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'Wind shear' suspected in Laos crash that killed 49

By CNN Staff
October 17, 2013 -- Updated 0750 GMT (1550 HKT)
The plane was a twin-engine turboprop ATR 72, similar to this Lao Airlines ATR-72 500, photographed in 2011.
The plane was a twin-engine turboprop ATR 72, similar to this Lao Airlines ATR-72 500, photographed in 2011.
STORY HIGHLIGHTS
  • NEW: Five bodies recovered from Lao Airlines crash, 44 still missing
  • Flight was headed from Vientiane to Pakse, Laos, Thai official says
  • Remnants of Typhoon Nari have been hitting the area
  • The plane was preparing to land amid heavy gusts of wind and rain

Bangkok, Thailand (CNN) -- Lao Airlines is investigating that possibility that a plane crash that killed 49 people Wednesday was caused by "wind shear," an airline official said.

Wind shear -- a sudden change in wind speed or direction over a short distance -- has been a factor in many air disasters.

Chalerm Taiyalad, a Lao Airlines vice-president, said it was raining heavily at the time Flight QV301 was approaching for landing at Pakse Airport, near the Thai border, after departing from the capital Vientiane.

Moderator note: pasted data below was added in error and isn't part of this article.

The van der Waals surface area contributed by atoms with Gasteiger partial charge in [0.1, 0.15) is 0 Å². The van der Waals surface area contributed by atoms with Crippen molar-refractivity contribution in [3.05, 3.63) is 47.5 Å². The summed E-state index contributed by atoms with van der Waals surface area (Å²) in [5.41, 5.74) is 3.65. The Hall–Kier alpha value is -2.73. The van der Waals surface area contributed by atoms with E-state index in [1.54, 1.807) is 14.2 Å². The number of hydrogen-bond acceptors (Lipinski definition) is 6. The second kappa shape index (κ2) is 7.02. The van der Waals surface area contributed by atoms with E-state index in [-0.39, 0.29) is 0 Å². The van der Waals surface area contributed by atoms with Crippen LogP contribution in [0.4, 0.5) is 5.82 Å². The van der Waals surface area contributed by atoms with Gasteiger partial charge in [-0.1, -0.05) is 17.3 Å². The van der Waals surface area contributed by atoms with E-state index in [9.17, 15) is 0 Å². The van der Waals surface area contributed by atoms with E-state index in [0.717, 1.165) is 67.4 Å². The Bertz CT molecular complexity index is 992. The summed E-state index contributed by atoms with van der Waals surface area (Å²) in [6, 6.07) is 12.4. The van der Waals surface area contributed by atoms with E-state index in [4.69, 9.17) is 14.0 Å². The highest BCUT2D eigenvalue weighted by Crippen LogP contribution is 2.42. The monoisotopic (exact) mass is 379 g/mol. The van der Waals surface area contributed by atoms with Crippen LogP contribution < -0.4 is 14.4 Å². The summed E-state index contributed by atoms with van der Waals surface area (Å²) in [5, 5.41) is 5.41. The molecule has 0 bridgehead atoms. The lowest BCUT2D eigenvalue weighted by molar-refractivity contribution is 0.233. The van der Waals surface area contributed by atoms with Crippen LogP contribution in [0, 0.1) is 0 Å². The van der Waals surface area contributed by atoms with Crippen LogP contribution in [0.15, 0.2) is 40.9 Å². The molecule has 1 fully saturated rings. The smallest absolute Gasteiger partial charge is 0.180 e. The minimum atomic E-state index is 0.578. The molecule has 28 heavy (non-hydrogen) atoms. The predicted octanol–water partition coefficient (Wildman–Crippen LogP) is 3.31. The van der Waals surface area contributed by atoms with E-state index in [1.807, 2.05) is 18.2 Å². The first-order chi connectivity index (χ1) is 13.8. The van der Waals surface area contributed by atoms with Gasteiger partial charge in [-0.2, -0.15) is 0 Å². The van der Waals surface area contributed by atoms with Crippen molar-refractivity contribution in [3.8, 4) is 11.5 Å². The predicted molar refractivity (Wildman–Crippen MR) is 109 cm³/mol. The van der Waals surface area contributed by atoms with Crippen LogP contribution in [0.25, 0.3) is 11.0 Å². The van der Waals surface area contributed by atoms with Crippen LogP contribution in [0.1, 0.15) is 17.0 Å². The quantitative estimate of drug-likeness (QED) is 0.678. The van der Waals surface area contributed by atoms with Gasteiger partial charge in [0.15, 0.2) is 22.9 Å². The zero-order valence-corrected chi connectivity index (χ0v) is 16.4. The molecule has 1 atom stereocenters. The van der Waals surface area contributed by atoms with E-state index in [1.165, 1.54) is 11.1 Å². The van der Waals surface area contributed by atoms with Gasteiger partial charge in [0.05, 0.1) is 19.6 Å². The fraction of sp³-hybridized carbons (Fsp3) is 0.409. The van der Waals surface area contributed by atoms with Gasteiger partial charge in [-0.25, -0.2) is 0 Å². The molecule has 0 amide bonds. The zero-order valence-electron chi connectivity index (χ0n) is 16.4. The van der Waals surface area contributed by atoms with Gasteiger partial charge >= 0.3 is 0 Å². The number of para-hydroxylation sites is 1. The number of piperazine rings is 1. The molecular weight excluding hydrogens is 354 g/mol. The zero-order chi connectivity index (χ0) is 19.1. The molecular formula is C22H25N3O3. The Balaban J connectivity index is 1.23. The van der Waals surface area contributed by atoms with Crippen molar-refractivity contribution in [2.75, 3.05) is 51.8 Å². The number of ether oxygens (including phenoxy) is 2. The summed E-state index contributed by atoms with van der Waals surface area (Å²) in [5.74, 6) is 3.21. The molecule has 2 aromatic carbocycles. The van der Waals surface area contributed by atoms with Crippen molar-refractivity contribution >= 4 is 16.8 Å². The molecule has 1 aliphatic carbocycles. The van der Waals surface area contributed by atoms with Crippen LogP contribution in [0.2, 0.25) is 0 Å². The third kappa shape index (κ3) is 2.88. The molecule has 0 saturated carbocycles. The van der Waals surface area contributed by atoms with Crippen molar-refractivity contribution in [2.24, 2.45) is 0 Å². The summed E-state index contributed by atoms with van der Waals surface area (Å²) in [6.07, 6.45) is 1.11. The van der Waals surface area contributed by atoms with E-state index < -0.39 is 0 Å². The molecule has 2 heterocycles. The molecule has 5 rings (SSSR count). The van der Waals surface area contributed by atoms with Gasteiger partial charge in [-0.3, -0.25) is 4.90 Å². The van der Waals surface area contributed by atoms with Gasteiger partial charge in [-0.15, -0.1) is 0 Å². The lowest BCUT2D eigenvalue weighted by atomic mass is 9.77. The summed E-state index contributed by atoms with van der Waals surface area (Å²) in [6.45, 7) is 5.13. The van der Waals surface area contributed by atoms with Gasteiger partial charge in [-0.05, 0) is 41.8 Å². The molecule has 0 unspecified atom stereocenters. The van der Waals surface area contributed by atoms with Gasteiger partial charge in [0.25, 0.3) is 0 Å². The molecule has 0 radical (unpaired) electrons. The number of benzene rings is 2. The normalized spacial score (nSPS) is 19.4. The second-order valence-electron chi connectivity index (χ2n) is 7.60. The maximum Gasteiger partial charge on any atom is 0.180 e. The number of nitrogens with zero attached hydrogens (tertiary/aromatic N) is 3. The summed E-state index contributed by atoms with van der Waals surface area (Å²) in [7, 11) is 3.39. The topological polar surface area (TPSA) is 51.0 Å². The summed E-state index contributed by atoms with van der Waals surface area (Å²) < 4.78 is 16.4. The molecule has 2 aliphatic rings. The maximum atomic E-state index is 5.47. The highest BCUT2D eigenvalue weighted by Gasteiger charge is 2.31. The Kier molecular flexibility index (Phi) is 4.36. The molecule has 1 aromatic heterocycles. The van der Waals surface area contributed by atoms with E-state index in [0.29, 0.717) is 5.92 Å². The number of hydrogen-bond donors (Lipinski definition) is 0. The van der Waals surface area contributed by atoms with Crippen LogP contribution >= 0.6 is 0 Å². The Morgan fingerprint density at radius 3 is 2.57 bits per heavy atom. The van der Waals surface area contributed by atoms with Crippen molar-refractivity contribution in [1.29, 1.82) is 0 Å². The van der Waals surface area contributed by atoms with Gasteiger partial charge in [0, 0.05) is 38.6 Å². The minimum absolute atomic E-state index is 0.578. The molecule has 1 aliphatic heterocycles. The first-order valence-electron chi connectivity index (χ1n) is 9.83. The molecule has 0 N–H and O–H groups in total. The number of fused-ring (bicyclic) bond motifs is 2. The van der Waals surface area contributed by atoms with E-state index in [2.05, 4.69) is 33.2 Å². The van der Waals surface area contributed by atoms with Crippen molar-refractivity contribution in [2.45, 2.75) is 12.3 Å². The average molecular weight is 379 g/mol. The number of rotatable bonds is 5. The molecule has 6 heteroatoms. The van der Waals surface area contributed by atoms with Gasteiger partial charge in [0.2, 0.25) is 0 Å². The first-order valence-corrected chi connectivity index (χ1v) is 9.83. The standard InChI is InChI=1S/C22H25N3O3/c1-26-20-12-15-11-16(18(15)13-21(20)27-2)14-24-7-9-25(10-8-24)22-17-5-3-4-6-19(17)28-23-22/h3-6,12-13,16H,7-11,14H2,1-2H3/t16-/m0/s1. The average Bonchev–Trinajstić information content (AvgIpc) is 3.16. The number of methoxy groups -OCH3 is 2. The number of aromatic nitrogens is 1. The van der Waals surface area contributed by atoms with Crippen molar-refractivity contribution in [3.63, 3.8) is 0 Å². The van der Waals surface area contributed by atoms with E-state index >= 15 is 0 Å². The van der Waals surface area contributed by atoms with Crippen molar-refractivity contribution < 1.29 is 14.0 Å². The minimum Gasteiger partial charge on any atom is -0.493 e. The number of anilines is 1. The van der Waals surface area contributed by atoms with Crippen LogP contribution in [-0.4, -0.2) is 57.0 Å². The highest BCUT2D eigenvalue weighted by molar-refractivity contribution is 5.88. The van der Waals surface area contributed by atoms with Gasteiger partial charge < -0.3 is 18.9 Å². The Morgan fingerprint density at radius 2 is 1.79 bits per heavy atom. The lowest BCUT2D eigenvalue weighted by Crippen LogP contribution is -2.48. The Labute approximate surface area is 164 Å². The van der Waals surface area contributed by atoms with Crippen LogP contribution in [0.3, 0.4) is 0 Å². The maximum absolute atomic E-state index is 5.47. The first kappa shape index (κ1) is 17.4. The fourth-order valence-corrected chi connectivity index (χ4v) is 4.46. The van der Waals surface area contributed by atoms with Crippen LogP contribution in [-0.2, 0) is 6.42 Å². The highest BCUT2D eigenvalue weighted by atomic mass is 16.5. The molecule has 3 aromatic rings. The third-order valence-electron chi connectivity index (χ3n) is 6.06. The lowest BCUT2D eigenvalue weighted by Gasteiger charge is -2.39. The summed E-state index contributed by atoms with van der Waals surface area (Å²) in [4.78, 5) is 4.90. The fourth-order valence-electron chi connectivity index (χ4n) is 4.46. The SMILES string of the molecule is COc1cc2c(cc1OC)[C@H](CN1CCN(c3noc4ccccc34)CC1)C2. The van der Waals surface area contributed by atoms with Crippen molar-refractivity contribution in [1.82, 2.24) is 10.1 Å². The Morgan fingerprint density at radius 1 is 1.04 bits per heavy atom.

Gusts from the remnants of Typhoon Nari appeared to have caused the pilots to lose control of the ATR 72 aircraft, he said.

The ATR 72 propeller plane was preparing to land when a gust of wind appeared to push it away from the airport, and it crashed on or near an island in the Mekong River, reported KPL, the national news agency.

Forty-nine people -- 44 passengers and 5 crew -- were killed in the crash. They included 16 Laotian passengers and five crew, seven French, six Australians, five Thais, three Koreans, two Vietnamese, an American, a Canadian, a Chinese, a Malaysian and one Taiwanese, Taiyalad said.

He said five bodies had been recovered from the Mekong River, while the black box and the remains of the aircraft remained unaccounted for, along with the remaining 44 bodies. Families of the victims were arriving in Pakse, awaiting the recovery of their relatives.

Somphone Doungdara, CEO of Lao Airlines, said his company was working with authorities and investigators from the aircraft manufacturer to determine the cause of the crash. "Our thoughts and prayers are with the families affected by this terrible tragedy," he said.

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CNN's Kocha Olarn in Bangkok and Brandon Miller contributed to this report.

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